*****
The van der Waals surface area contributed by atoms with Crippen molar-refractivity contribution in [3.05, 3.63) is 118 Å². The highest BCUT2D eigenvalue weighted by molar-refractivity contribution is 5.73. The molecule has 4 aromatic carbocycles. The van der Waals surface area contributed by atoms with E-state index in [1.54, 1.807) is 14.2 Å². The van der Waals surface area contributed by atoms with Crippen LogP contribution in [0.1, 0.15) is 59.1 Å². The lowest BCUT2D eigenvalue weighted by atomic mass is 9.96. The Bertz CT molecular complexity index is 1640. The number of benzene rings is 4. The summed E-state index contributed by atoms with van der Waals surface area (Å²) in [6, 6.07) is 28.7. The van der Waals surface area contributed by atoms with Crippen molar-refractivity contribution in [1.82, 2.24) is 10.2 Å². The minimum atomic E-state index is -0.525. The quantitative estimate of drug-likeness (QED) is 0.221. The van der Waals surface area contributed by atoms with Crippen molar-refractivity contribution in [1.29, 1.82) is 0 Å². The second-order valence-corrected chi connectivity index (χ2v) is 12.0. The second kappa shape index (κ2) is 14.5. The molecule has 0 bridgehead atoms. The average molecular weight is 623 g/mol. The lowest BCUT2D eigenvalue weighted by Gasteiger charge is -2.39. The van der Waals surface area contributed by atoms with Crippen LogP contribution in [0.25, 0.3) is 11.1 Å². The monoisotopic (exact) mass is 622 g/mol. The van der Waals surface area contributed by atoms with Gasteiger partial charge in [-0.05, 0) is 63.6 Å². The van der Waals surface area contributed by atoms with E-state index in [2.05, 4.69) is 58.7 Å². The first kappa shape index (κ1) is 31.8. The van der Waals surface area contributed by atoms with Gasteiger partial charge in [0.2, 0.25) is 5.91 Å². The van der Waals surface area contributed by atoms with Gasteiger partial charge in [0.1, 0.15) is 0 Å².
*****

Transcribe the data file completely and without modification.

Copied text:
The van der Waals surface area contributed by atoms with Crippen molar-refractivity contribution in [3.05, 3.63) is 118 Å². The highest BCUT2D eigenvalue weighted by molar-refractivity contribution is 5.73. The molecule has 4 aromatic carbocycles. The van der Waals surface area contributed by atoms with E-state index in [1.54, 1.807) is 14.2 Å². The van der Waals surface area contributed by atoms with Crippen LogP contribution in [0.1, 0.15) is 59.1 Å². The lowest BCUT2D eigenvalue weighted by atomic mass is 9.96. The Bertz CT molecular complexity index is 1640. The number of benzene rings is 4. The summed E-state index contributed by atoms with van der Waals surface area (Å²) in [6, 6.07) is 28.7. The van der Waals surface area contributed by atoms with Crippen molar-refractivity contribution in [1.82, 2.24) is 10.2 Å². The minimum atomic E-state index is -0.525. The quantitative estimate of drug-likeness (QED) is 0.221. The van der Waals surface area contributed by atoms with Crippen molar-refractivity contribution in [1.29, 1.82) is 0 Å². The second-order valence-corrected chi connectivity index (χ2v) is 12.0. The second kappa shape index (κ2) is 14.5. The molecule has 0 bridgehead atoms. The average molecular weight is 623 g/mol. The lowest BCUT2D eigenvalue weighted by Gasteiger charge is -2.39. The van der Waals surface area contributed by atoms with Crippen LogP contribution in [0.25, 0.3) is 11.1 Å². The monoisotopic (exact) mass is 622 g/mol. The van der Waals surface area contributed by atoms with Gasteiger partial charge in [-0.05, 0) is 63.6 Å². The van der Waals surface area contributed by atoms with E-state index in [2.05, 4.69) is 58.7 Å². The first kappa shape index (κ1) is 31.8. The van der Waals surface area contributed by atoms with Gasteiger partial charge in [0.2, 0.25) is 5.91 Å². The van der Waals surface area contributed by atoms with Gasteiger partial charge in [0.1, 0.15) is 0 Å².